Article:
The 2012 Energy Efficiency Directive establishes a set of binding measures to help the EU reach its 20% energy efficiency target by 2020. Under the Directive, all EU countries are required to use energy more efficiently at all stages of the energy chain, from production to final consumption.

On 30 November 2016 the Commission proposed an update to the Energy Efficiency Directive, including a new 30% energy efficiency target for 2030, and measures to make sure the new target is met.

New national measures must ensure major energy savings for consumers and industry alike. For example:

• Energy distributors or retail energy sales companies have to achieve 1.5% energy savings per year through the implementation of energy efficiency measures

• EU countries can opt to take other policy measures to achieve energy savings among final customers, such as improving the efficiency of heating systems, installing double glazed windows or insulating roofs

• The public sector in EU countries should purchase energy efficient buildings, products and services

• Every year, governments in EU countries must carry out energy efficient renovations on at least 3% (by floor area) of the buildings they own and occupy

• Energy consumers should be empowered to better manage consumption. This includes easy and free access to consumption data.

• National incentives for SMEs to undergo energy audits

• Large companies will make audits of their energy consumption to help them identify ways to reduce it

• Monitoring efficiency levels in new energy generation capacities.



Law No. 4342/2015 (Greek Government Gazette A’ 143), Article 10

Ministerial Decision 175275/22.05.2018 (Greek Government Gazette Β΄ 1927/30.05.2018)

According to Article 10 of Law No. 4342/2015, the option for high quality energy audits, which must be necessarily cost-effective, should be provided to all end-consumers. These audits are divided into three categories, as follows:

a) Category A: residential buildings, office buildings of a surface of up to two thousand square meters (2,000 m2), shops of a surface of up to two thousand square meters (2,000 m2) and professional workshops with total installed motive power not exceeding twenty two kilowatts (22 kW) or a thermal one not exceeding fifty kilowatts (50 kW).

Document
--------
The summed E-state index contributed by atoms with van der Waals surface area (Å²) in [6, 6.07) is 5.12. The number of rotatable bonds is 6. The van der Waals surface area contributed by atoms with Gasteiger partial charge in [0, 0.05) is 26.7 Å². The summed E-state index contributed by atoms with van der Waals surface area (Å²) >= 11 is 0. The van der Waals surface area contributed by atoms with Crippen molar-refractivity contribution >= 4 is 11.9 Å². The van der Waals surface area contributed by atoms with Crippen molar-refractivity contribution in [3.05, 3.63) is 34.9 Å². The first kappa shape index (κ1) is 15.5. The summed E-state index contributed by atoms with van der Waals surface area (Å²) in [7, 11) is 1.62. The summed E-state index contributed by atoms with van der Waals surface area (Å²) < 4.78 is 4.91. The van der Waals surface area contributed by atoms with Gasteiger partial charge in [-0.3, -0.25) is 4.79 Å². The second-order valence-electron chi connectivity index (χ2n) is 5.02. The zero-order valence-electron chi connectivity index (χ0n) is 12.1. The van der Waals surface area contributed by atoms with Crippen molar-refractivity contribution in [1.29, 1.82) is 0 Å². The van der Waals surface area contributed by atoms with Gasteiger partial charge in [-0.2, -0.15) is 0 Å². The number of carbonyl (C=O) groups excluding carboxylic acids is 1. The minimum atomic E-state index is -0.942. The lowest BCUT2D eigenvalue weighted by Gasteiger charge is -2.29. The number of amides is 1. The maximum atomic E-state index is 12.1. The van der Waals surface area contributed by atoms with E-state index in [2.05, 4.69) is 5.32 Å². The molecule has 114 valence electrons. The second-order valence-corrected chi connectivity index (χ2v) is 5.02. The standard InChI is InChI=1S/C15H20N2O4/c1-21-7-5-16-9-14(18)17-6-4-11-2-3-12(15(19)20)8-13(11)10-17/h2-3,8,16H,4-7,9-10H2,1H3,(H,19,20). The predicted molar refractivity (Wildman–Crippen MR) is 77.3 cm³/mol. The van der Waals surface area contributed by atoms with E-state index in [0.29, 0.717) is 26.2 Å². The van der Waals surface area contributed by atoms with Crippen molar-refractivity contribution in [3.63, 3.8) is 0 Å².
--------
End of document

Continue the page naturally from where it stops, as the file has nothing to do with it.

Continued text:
b) Category B: office buildings of a surface of above two thousand square meters (2,000 m2), shop premises of a surface of above two thousand square meters (2,000 m2), other buildings used to house installations of the third sector (such as school buildings, hotels, hospitals etc.) and industrial and craft businesses with total installed power not exceeding one thousand kilowatts (1,000 kW).

c) Category C: industrial and craft businesses with total installed power exceeding one thousand kilowatts (1,000 kW).

Energy audits are independent and are carried out by one or more specialized energy auditors (registered in the Energy Auditors’ Register of the Ministry of Environment and Energy). The report results of the energy audits are submitted by the energy auditors to the Energy Audit Record of Ministry of Environment and Energy.

The businesses that are not SMEs (businesses with at least 250 employees, the turnover of which exceeds EUR 50 million or the annual balance of which exceeds EUR 43 million) must undergo an energy audit carried out in an independent and cost-effective manner by energy auditors within 1 year from the entry into force of the Law and, after that, they must undergo a new audit within 4 years at the latest from the date the previous energy audit was carried out.

The businesses that are not SMEs and implement an energy or environmental management system certified by an independent body, in accordance with the relevant European or international standards (e.g. ISO 50001), are exempt from the above audit obligation by energy auditors, on condition that this management system includes an energy audit based on the minimum criteria as defined in the Law.

The energy audits can be individual or form part of a broader environmental audit. They must also include an evaluation of the technical and economic feasibility of the connection with a district heating or cooling network, already existing or under construction.


What do the Energy Audits include?

The scope of the energy audit must cover at least the ninety percent (90%) of the business’s total energy consumption.

In order to enable the focus on the main energy uses during the energy audit, firstly the energy baseline is defined.

The base period for the creation of the energy baseline includes at least the last twelve (12) consecutive months within the last two (2) years prior to the execution of the energy audit. It is also universal for all energy sources.

Businesses that implement an energy or environmental management system as defined in Law No. 4342/2015, which does not cover the ninety percent (90%) of the total energy consumption must undergo an energy audit only for the remaining rate or to broaden the scope of the energy or environmental management system, until that threshold is reached.

The energy audits concern the total energy consumption of the legally independent businesses based in Greece.


What does the energy audit results report include and how is it submitted?

The energy audit results report includes:

a) the data collection methodology,

b) the drafting of energy balance for the provided and final energy use,

c) the identification of energy saving indicators and the creation of an energy consumption baseline,

d) the evaluation of the current situation of energy performance, and

e) the detection and analysis of the life cycle cost, where possible, for the purposes of recording immediate and future costs of the suggested alternative energy saving plans.